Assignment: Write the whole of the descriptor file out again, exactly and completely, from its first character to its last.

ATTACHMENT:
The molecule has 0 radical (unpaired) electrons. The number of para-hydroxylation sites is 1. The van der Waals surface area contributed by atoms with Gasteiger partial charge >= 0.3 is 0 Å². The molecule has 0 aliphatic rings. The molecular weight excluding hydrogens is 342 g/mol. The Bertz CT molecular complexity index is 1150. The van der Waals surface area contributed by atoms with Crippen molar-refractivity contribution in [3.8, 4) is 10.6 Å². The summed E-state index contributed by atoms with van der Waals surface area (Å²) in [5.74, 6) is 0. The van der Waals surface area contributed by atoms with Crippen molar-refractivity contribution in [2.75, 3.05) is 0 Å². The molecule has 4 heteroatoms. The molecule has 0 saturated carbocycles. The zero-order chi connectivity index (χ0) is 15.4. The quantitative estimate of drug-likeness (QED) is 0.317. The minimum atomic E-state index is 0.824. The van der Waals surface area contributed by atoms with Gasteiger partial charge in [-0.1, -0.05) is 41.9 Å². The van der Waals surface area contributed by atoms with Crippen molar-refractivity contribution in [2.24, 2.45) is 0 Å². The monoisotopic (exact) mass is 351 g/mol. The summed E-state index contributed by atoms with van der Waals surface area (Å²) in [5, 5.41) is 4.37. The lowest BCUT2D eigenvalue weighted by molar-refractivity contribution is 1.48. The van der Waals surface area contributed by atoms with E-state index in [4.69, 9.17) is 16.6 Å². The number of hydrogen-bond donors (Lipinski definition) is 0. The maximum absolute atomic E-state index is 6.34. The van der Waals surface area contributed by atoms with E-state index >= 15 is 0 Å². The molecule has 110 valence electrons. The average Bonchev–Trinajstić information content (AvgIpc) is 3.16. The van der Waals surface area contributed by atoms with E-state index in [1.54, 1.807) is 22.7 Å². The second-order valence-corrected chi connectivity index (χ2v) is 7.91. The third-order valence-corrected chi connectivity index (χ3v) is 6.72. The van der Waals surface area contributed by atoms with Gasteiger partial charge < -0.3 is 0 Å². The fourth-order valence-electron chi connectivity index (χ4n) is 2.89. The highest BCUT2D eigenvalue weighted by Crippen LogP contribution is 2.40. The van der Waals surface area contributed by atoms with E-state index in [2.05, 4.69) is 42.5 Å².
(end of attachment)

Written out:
The molecule has 0 radical (unpaired) electrons. The number of para-hydroxylation sites is 1. The van der Waals surface area contributed by atoms with Gasteiger partial charge >= 0.3 is 0 Å². The molecule has 0 aliphatic rings. The molecular weight excluding hydrogens is 342 g/mol. The Bertz CT molecular complexity index is 1150. The van der Waals surface area contributed by atoms with Crippen molar-refractivity contribution in [3.8, 4) is 10.6 Å². The summed E-state index contributed by atoms with van der Waals surface area (Å²) in [5.74, 6) is 0. The van der Waals surface area contributed by atoms with Crippen molar-refractivity contribution in [2.75, 3.05) is 0 Å². The molecule has 4 heteroatoms. The molecule has 0 saturated carbocycles. The zero-order chi connectivity index (χ0) is 15.4. The quantitative estimate of drug-likeness (QED) is 0.317. The minimum atomic E-state index is 0.824. The van der Waals surface area contributed by atoms with Gasteiger partial charge in [-0.1, -0.05) is 41.9 Å². The van der Waals surface area contributed by atoms with Crippen molar-refractivity contribution in [2.24, 2.45) is 0 Å². The monoisotopic (exact) mass is 351 g/mol. The summed E-state index contributed by atoms with van der Waals surface area (Å²) in [5, 5.41) is 4.37. The lowest BCUT2D eigenvalue weighted by molar-refractivity contribution is 1.48. The van der Waals surface area contributed by atoms with E-state index in [4.69, 9.17) is 16.6 Å². The number of hydrogen-bond donors (Lipinski definition) is 0. The maximum absolute atomic E-state index is 6.34. The van der Waals surface area contributed by atoms with E-state index >= 15 is 0 Å². The molecule has 110 valence electrons. The average Bonchev–Trinajstić information content (AvgIpc) is 3.16. The van der Waals surface area contributed by atoms with E-state index in [1.54, 1.807) is 22.7 Å². The second-order valence-corrected chi connectivity index (χ2v) is 7.91. The third-order valence-corrected chi connectivity index (χ3v) is 6.72. The van der Waals surface area contributed by atoms with Gasteiger partial charge < -0.3 is 0 Å². The fourth-order valence-electron chi connectivity index (χ4n) is 2.89. The highest BCUT2D eigenvalue weighted by Crippen LogP contribution is 2.40. The van der Waals surface area contributed by atoms with E-state index in [2.05, 4.69) is 42.5 Å².